How companies buy and deploy software? What changed?
Two months ago I decided eOne needed a better way to track internal and external projects, plan and manage our time on those and then track time sheets to see how we did in executing those projects. I want to step you through the process I took to find and deploy our solution.
- Step 1: We had done some work with a company that offered a comprehensive add-on to Microsoft CRM – for project and time sheet management. I made a call and said I would like to trial this out for use at eOne.
- Step 2: I downloaded the software and installed it on top of our test CRM solution. To do that I had to talk to IT to make sure we had a current backup in test and had to seek help in regards to answering setup questions, passwords, fitting it in with outlook clients, etc.
- Step 3: I started playing with the tool. Sometimes things seemed straightforward and others just seemed to not work how it appeared it should. I mucked about for a day and was frustrated. I called for some help and perhaps training to get me going. Training was going to come at $2000 per day. I was losing interest.
- Step 4: I decided it could not be this hard and tried again. Still could not get the calendar and planning to work. I contacted support and they said that there was a known bug in that area and I should download the new version and install it. Oh Man – Really. That was painful the first time around.
- Step 5: I installed the update (painfully) and then found the software just ran so slow. To slow to be useful. I gave up.
I started Googling for planning and time sheet solutions and found lots and lots of online, SAAS delivered mini project and time sheet apps. I picked one and signed up for the free 30 day trial. I logged in and created a project and entered a time sheet. Cool. These tools were all priced at less than $100 per month – that seemed manageable.
I signed up for another one – played with it but it was not perfect. I did this 4 or 5 times. I found one that might just work called Harvest.com. We wanted to find a time sheet entry solution for our support team, consulting team as well as all our internal projects – I had people from those teams try it out. It was not 100% what we wanted. We had some very specific processes around prepaid support hours, deducting from this total as time was entered and really easy access to the remaining hours back per client.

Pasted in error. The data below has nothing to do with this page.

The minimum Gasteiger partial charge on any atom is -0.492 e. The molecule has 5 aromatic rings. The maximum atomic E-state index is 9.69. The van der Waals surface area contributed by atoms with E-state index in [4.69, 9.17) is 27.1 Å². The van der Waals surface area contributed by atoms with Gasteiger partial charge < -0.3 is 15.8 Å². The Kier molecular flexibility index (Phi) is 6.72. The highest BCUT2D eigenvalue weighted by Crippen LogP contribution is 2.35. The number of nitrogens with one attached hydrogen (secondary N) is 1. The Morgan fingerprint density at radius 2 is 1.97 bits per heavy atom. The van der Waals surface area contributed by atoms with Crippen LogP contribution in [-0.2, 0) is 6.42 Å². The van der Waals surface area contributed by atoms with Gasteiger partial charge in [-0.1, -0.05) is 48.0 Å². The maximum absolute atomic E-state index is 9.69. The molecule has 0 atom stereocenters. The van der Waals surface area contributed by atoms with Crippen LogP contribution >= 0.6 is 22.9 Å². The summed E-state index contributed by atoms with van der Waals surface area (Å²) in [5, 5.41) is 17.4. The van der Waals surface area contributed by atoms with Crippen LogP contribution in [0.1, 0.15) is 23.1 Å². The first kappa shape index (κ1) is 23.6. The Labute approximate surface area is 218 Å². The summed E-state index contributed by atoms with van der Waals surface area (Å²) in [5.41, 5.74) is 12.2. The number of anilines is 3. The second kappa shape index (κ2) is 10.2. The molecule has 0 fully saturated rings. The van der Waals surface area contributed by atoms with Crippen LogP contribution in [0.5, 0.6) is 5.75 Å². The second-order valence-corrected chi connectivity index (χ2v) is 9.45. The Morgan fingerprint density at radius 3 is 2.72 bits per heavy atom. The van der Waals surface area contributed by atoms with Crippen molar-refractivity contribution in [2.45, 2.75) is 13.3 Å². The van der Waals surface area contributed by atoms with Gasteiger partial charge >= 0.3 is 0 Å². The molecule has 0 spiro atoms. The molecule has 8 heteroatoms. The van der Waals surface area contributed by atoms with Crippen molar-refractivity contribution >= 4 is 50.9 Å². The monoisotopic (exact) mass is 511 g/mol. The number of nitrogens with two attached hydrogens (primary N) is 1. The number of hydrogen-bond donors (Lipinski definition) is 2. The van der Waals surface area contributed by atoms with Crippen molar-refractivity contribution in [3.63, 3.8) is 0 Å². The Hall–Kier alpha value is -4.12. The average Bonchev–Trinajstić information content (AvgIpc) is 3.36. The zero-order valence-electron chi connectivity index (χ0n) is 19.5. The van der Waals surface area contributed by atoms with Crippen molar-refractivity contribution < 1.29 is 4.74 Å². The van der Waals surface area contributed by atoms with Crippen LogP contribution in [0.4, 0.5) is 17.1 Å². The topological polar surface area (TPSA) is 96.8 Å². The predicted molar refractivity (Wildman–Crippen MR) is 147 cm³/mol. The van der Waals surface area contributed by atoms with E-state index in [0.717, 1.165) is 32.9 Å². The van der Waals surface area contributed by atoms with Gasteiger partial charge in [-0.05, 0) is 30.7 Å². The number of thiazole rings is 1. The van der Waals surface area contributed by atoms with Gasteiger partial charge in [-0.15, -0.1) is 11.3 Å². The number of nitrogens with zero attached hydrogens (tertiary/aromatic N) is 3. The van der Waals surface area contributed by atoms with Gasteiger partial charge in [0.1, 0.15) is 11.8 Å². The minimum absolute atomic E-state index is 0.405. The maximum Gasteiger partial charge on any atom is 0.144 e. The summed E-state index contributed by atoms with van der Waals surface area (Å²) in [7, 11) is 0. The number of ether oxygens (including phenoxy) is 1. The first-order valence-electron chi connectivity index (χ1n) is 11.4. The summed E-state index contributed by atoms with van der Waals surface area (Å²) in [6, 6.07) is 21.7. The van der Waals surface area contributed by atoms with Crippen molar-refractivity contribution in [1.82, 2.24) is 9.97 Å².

Harvest and Harvest Forecast were good tools but were not going to do everything we wanted, so I stopped testing the tool and my trial expired. I deleted all the follow-up emails!Still Had a Problem
My initial need had not gone away regardless of how much I ignored it. So I got back onto Google with a narrower requirement – I would leave my support team alone and just solve the issue of managing our internal projects and sales activities.
I found a few more tools. All were very simple and some too simple. One was too modern for me and was all about hashtags, @ symbols and seemed to have no structure. I knew I was too old fashioned for this!
I found timelyapp.com and liked it. This app combined planning, calendars and time sheets all into one simple interface. I had never thought of entering time sheets this way. Someone had been thinking clever here. I signed up and tested it out. Timely was not perfect but I liked it. Timely had in-app support so I asked a few questions and got responses back quickly.
I decided we should roll this out. I created logins for the whole team. I held a meeting with everyone and said that tomorrow we are all using this tool, for these reasons. I gave them a 5-minute demo.What I Did Not Do in My Buying Process:
- I did not write a requirements document
- I did not ask my IT department where we should install it
- I did not talk to my IT department at all
- I did not call a Third Party Supplier of software
- I did not speak to ANYONE on the phone
- I did not pay any money as I am still in a trial period
- I did not ask for a demo
- I did not run a training session (other than 5 minutes)
So what does this mean for all those companies (like eOne Solutions) who sell client/server software the same we have for 15 years? How do the things “I did not do” effect the buying process and what does that mean in the mid market?
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Whilst Dynamics GP is not quite click, try, buy process you describe. we are seeing increasingly prospective clients who do not ask for a demo, but will have an initial meeting, and then request a proposal followed by a follow up call and then the buy decision. So it’s beginning to move more towards the model you describe.